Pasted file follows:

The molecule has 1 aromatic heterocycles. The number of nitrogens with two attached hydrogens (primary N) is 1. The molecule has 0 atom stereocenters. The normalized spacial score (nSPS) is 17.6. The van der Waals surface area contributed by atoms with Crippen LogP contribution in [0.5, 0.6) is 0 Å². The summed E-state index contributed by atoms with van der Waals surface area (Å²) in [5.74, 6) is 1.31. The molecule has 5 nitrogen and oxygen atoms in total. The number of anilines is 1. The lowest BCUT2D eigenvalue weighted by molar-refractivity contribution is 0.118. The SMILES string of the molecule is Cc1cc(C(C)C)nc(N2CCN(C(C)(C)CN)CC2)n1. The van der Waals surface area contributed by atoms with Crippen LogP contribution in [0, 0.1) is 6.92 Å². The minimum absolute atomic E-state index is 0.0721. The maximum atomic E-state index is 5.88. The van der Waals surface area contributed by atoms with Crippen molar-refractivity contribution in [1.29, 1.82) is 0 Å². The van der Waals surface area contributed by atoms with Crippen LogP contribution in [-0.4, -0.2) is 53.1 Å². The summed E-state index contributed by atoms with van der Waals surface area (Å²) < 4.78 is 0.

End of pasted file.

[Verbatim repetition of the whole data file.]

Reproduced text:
The molecule has 1 aromatic heterocycles. The number of nitrogens with two attached hydrogens (primary N) is 1. The molecule has 0 atom stereocenters. The normalized spacial score (nSPS) is 17.6. The van der Waals surface area contributed by atoms with Crippen LogP contribution in [0.5, 0.6) is 0 Å². The summed E-state index contributed by atoms with van der Waals surface area (Å²) in [5.74, 6) is 1.31. The molecule has 5 nitrogen and oxygen atoms in total. The number of anilines is 1. The lowest BCUT2D eigenvalue weighted by molar-refractivity contribution is 0.118. The SMILES string of the molecule is Cc1cc(C(C)C)nc(N2CCN(C(C)(C)CN)CC2)n1. The van der Waals surface area contributed by atoms with Crippen LogP contribution in [0, 0.1) is 6.92 Å². The minimum absolute atomic E-state index is 0.0721. The maximum atomic E-state index is 5.88. The van der Waals surface area contributed by atoms with Crippen molar-refractivity contribution in [1.29, 1.82) is 0 Å². The van der Waals surface area contributed by atoms with Crippen LogP contribution in [-0.4, -0.2) is 53.1 Å². The summed E-state index contributed by atoms with van der Waals surface area (Å²) < 4.78 is 0.